I just received my Toughsack (size #1) along with an assortment of Sea to Summit Seam Sealed stuff sacks. I was expecting to like the Sea to Summit ones better, so I got more of them and only one of these. And, well, I was right. The Sea to Summit stuff sacks are better designed, waterproof, and they seem just as tough. And they're practically the same price. So, although the Granite Gear sack is fine for a simple stuff sack, why not get a lot more for your money with the Sea to Summit ones?
I recently ordered one of every size from XS-L. I wanted to get enough that I'd be covered in most situations. The small and medium ones will work great for jackets and food and stuff, and the bigger ones will fit all the clothes I can pack plus my sleeping bag, which has its own compression sack but it's not waterproof. These bags are surprisingly tough and light and they seem very waterproof. I like how the cinches for the drawstring are incorporated into the collar of the bag (if you look at it in the pictures you can see what I mean), how there's that flap at the top to act as a lid and help to keep water out, and I like the webbing strap on the bottom and the little tab on the top that you can thread the drawstring through to make it extra-secure or you can use it to hang the bag while you're digging around inside it for a pair of socks or something, though I'm not sure how much weight that little tab can hold. If it's hypalon, which it seems to be to me, then it's probably pretty strong.
So, I'm looking forward to these things keeping my gear dry and organized and making packing a lot easier. Can't wait to take them on adventures with me!
I didn't expect this thing to pack up so small. I got the medium to go with my size medium Gregory Triconi 60L pack, and it's a great combo. Nice sturdy coverage and enough room to fit it over the pack when I have my tent poles and sleeping pad lashed to the outside of the pack. The quality is great and it's a well thought out design. I'm not into the bright blue color so much, I like more natural/muted colors, but for safety purposes and stuff I can't really complain. Plus, as mentioned below, it looks better than a trash bag ;)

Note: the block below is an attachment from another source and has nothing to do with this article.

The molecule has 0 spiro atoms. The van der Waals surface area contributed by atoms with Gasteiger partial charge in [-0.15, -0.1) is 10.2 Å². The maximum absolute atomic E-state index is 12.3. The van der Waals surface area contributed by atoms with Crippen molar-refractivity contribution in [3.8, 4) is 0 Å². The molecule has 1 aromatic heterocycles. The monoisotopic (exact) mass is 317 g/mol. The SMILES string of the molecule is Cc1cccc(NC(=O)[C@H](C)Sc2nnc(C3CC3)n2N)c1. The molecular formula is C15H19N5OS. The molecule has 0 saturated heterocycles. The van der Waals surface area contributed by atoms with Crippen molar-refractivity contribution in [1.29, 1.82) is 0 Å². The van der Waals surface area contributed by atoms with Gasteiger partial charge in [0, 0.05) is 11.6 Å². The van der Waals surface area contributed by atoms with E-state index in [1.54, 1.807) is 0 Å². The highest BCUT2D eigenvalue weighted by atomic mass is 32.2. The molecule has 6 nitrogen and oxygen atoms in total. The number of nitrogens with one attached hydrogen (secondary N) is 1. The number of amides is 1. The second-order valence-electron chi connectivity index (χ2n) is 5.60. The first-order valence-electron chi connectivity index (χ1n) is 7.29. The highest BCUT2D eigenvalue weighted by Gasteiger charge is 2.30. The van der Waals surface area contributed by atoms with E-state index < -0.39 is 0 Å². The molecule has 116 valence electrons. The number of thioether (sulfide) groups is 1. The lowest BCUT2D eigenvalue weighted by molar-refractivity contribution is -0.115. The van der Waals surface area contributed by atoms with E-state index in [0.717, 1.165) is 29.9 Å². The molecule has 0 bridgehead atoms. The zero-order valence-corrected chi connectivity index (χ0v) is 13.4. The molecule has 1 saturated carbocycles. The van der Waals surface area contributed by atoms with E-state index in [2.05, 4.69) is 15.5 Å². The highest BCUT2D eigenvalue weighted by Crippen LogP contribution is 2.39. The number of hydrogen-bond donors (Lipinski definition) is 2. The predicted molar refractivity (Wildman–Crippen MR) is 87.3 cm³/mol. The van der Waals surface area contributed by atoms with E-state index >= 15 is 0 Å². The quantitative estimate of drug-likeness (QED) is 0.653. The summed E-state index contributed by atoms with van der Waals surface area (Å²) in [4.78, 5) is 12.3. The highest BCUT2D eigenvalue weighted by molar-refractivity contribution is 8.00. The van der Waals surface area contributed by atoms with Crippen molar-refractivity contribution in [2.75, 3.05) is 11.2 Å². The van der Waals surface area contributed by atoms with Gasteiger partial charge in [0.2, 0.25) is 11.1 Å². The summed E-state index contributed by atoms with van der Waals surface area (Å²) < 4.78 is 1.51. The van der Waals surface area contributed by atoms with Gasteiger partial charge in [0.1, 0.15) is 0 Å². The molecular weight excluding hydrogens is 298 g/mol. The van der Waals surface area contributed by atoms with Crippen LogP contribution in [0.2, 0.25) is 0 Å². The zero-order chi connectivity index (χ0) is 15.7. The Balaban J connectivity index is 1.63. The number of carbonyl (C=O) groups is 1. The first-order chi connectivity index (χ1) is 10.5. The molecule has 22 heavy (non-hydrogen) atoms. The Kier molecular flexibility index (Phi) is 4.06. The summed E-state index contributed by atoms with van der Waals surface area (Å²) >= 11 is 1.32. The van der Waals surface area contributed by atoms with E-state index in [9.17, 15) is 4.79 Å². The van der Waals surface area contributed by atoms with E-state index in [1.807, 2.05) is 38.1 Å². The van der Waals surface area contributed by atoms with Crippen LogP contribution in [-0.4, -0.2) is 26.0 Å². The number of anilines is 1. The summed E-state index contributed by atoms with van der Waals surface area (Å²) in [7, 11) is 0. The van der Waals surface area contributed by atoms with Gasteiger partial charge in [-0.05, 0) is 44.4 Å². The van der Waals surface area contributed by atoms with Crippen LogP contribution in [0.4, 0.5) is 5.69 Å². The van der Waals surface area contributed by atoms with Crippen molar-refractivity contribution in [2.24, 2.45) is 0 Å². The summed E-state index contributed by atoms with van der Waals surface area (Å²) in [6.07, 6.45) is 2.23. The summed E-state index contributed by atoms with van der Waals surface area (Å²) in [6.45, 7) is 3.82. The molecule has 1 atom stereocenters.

This thing is sweet. Very soft, warm, stylish, and good fit. Yes, wind cuts right through it. But that's alright with me, I got it to wear under a shell, and for that purpose it can't be beat. It works fine on its own, don't get me wrong. Just beware of wind, unless you're actually moving around while wearing it to build up some body heat, which it will trap and use to keep you warm in a most efficient way indeed. Seriously, this thing is good at keeping you warm, within its limits. And the fit is great for me, I'm 6'2", 165lbs, pretty long arms, and a medium fits perfectly, with plenty of arm length to spare actually...perhaps that has something to do with the "Monkey Man" name. Keep in mind though that I bought it as a layering garment, so I didn't want anything too baggy or long in the hem. This falls just below my waist and the fit is athletic enough that it won't be annoying under a shell but it also doesn't constrict my movements at all. So yeah, overall a great jacket/layer. If it was windproof, it would've gotten 5 stars.
This tarp works great for keeping the rain off of you or keeping you cool in the shade. I've used it as a rain fly for my hammock when I use that for camping, and I've used it to create a sheltered area for cooking and stuff other times. I have the 9-foot version, and it's a pretty useful thing to have, that's for sure...very light, packs down small (it only takes up half the space in the included stuff sack), and has a good area of coverage. You just have to remember to flip it around depending on if you want sun protection or rain protection. And sometimes it's hard to get the tarp nice and taught if you don't set it up in the "V" shape like in the picture but instead try to have it flat. But it has lots of tie-on points, both around the exterior and sewn onto the tarp face, so it's very easy to "dial in" the right tightness and get the right angle. All in all, a very useful piece of gear, great to use as a main rain/sun protection or to add on to your campsite.
I did all kinds of research this spring when I was looking into buying a warm-weather rain jacket, and I came to several conclusions; eVent waterproof membrane is the best (better than gore-tex in every category), Westcomb is amazing (they were formed by ex-Arc'teryx people, so the two brands are pretty similar in fit and features, but Westcomb uses eVent instead of Gore-tex and they're also better priced I think, but still made in Canada), and I look great in the russet/redrock color combo :)
I didn't get this particular jacket, I found the Cruiser LT on a different website and that jacket suited my needs better, but it's quite similar to this one, with two different fabrics for waterproofness and durability, similar styling, pit zips, front and napoleon pockets, high collar, same hood (which is the best hood ever!), and amazing construction quality and attention to detail. The Cruiser LT is lighter and cheaper though, and doesn't have the powder skirt, so it's better suited to warm weather use.